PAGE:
In this way, we are no different from the three women who made their way to the tomb, that first Easter morning. They, too, knew what to do when confronted with death, even a death as horrific as the one Jesus had suffered. “When the sabbath was over, Mary Magdalene, and Mary the mother of James, and Salome bought spices, so that they might go and anoint him. And very early on the first day of the week, when the sun had risen, they went to the tomb.[5] They had the supplies, they knew how to perform the rituals, and carry out the customs that went with a death. They came prepared, with the necessary spices. They knew what to anticipate, and at least one of them was practically inclined in her expectations, for we read that “they had been saying to one another, ‘Who will roll away the stone for us from the entrance to the tomb?’[6]

Like us, these women had seen death. They had lived with death, and they knew what to do, what was expected of them, how to behave. Death, it seems, is simply part of living. In the midst of death.

You might imagine that these three women, even when numb with grief, were beyond shocking. Death, even a horrific death, could not shock them. Yet Mark is quite clear that when they reached Jesus’ tomb, these women were so alarmed, terrified, amazed, afraid, and speechless that they fled, probably dropping the spices, “and they said nothing to anyone.[7]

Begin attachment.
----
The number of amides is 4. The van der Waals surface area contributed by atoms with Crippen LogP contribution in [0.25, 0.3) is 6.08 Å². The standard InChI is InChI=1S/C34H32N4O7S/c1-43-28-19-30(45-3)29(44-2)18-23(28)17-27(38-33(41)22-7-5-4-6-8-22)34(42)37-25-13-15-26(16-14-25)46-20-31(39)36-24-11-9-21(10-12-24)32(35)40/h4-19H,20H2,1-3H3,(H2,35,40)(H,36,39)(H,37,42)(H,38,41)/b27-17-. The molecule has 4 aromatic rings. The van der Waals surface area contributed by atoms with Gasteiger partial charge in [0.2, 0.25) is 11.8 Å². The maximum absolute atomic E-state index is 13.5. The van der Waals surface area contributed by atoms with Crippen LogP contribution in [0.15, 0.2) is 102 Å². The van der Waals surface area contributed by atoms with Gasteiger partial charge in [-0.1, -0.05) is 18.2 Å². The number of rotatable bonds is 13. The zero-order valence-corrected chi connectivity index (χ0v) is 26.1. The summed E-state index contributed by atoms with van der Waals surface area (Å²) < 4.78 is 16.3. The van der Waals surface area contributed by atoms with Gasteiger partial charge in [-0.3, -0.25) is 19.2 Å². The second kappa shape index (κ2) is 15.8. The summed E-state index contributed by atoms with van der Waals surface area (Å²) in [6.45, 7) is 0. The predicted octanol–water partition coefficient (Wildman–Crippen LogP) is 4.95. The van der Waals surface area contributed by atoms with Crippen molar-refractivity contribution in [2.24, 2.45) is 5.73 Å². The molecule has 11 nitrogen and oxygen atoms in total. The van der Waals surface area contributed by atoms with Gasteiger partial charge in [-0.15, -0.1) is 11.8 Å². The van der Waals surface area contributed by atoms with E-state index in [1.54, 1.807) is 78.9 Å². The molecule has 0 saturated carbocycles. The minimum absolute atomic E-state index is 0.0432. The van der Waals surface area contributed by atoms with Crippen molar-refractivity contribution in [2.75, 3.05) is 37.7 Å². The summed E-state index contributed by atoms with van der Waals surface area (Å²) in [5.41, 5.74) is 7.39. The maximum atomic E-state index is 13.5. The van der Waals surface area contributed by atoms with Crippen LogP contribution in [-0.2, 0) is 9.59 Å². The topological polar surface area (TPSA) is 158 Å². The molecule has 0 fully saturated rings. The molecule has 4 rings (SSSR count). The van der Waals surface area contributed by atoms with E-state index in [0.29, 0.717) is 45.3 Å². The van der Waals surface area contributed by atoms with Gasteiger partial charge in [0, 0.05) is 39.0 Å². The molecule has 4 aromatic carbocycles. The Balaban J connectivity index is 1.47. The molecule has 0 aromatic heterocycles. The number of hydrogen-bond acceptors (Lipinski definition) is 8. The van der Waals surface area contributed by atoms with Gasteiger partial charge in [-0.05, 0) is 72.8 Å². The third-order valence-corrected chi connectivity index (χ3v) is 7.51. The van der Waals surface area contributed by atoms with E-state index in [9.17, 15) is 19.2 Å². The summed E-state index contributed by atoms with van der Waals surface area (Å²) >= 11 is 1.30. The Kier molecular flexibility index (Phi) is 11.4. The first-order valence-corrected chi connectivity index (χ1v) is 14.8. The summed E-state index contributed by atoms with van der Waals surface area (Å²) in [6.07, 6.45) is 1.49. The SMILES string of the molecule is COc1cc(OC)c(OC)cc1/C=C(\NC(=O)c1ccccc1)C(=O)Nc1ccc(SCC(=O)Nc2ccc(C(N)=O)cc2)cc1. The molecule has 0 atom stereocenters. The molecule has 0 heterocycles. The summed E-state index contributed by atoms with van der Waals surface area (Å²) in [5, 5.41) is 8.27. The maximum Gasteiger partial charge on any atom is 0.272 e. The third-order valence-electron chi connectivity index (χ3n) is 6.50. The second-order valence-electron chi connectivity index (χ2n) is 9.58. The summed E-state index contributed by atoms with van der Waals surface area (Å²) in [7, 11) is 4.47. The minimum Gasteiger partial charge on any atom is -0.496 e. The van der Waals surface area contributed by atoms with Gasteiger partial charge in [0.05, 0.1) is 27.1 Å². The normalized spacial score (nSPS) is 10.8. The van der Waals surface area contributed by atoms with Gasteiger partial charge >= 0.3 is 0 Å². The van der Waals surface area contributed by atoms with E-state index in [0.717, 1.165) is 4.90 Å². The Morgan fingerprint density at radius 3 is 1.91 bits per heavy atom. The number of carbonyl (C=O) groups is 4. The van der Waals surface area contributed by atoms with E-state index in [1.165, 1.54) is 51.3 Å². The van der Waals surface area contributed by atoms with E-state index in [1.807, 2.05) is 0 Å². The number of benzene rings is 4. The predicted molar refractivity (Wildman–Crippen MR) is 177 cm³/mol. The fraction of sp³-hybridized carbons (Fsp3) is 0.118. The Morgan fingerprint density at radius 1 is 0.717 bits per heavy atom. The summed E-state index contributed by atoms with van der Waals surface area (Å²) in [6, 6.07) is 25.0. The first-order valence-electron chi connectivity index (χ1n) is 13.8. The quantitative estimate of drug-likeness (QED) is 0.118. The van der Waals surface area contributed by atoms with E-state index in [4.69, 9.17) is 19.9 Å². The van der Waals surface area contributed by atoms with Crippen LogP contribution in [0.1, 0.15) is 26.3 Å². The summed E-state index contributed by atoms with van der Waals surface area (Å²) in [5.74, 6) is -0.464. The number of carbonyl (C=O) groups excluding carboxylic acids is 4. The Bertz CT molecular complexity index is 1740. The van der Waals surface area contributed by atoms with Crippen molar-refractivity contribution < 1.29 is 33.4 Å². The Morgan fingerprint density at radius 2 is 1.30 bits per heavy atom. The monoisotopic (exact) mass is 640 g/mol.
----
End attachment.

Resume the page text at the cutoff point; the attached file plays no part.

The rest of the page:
It was life that terrified them;
it was life that made them speechless.




What is significant here is that it wasn’t death that frightened them. No, what shocked them was life, and the possibility of life. It was life that terrified them; it was life that made them speechless.

Whether it comes quietly, after a long life, well-lived; suddenly, in a blaze of bullets; shockingly, dragged from your home and killed by terrorists; tragically as bombs rain down from above; agonizingly, with a knee at the neck; or slowly, gasping for breath, alone in a hospital room, death no longer shocks us. Yes, we may grieve, but no, it does not shock.

What shocks, alarms, terrifies, amazes, and makes us afraid and speechless is life, and especially the kind of life Jesus offers us in the resurrection.

A life given away is a life given back.




SSJE’s founder, Richard Meux Benson, reminds us that “our coming to Christ changes everything.[9] If, as Father Benson encourages us, “we live in the world as [people] who have been with Jesus,[10] then the risen life of Jesus is no mere abstract idea, but a concrete reality. Such a life is shocking, terrifying, and alarming, because it manifests itself not in some conjuror’s trick with a bag of missing bones, but in Spirit-filled lives which are unpredictable, risky, and reverse the ways of the world. A Spirit-filled life reminds us that life does emerge from death, joy can be found in sorrow, and a life given away is a life given back.

No wonder the women fled in terror: something told them that following the Risen Jesus to Galilee, even in the hope of seeing him again, would cost them their lives. And it did. And it still does.

Life is so much easier when we know what to do, what is expected of us, how to behave. But a life empowered and emboldened by the Spirit of the Risen Jesus is unpredictable and risky, for that life is no longer ours, but Christ’s, who lives in us.[12]